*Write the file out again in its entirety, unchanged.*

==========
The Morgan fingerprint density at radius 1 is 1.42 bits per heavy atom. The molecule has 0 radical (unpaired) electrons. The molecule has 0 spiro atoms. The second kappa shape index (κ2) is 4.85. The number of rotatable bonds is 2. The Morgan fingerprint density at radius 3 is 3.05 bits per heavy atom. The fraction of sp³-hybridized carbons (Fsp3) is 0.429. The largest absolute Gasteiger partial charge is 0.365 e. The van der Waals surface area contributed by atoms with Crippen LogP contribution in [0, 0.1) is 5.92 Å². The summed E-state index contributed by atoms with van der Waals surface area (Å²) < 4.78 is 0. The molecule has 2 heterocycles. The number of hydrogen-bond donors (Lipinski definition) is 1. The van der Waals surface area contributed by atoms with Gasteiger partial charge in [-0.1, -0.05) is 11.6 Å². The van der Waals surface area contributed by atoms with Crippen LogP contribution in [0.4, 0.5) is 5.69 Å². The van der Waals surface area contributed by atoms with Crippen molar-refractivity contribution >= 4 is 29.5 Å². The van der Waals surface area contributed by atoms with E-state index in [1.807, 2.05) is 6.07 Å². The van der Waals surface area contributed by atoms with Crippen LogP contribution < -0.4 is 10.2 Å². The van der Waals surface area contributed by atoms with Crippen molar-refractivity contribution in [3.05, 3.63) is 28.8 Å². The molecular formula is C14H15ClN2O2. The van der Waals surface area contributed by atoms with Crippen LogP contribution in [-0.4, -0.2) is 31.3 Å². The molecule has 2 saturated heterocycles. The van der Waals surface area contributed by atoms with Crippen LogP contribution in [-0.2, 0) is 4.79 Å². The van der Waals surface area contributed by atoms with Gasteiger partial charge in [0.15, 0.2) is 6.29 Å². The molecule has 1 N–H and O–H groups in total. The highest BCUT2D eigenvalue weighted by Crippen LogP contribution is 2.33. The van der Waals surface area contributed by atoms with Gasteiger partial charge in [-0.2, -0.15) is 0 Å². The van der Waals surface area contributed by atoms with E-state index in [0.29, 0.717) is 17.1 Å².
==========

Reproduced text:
The Morgan fingerprint density at radius 1 is 1.42 bits per heavy atom. The molecule has 0 radical (unpaired) electrons. The molecule has 0 spiro atoms. The second kappa shape index (κ2) is 4.85. The number of rotatable bonds is 2. The Morgan fingerprint density at radius 3 is 3.05 bits per heavy atom. The fraction of sp³-hybridized carbons (Fsp3) is 0.429. The largest absolute Gasteiger partial charge is 0.365 e. The van der Waals surface area contributed by atoms with Crippen LogP contribution in [0, 0.1) is 5.92 Å². The summed E-state index contributed by atoms with van der Waals surface area (Å²) < 4.78 is 0. The molecule has 2 heterocycles. The number of hydrogen-bond donors (Lipinski definition) is 1. The van der Waals surface area contributed by atoms with Gasteiger partial charge in [-0.1, -0.05) is 11.6 Å². The van der Waals surface area contributed by atoms with Crippen LogP contribution in [0.4, 0.5) is 5.69 Å². The van der Waals surface area contributed by atoms with Crippen molar-refractivity contribution >= 4 is 29.5 Å². The van der Waals surface area contributed by atoms with E-state index in [1.807, 2.05) is 6.07 Å². The van der Waals surface area contributed by atoms with Crippen LogP contribution < -0.4 is 10.2 Å². The van der Waals surface area contributed by atoms with Crippen molar-refractivity contribution in [3.05, 3.63) is 28.8 Å². The molecular formula is C14H15ClN2O2. The van der Waals surface area contributed by atoms with Crippen LogP contribution in [-0.4, -0.2) is 31.3 Å². The molecule has 2 saturated heterocycles. The van der Waals surface area contributed by atoms with Crippen LogP contribution in [-0.2, 0) is 4.79 Å². The van der Waals surface area contributed by atoms with Gasteiger partial charge in [0.15, 0.2) is 6.29 Å². The molecule has 1 N–H and O–H groups in total. The highest BCUT2D eigenvalue weighted by Crippen LogP contribution is 2.33. The van der Waals surface area contributed by atoms with Gasteiger partial charge in [-0.2, -0.15) is 0 Å². The van der Waals surface area contributed by atoms with E-state index in [0.29, 0.717) is 17.1 Å².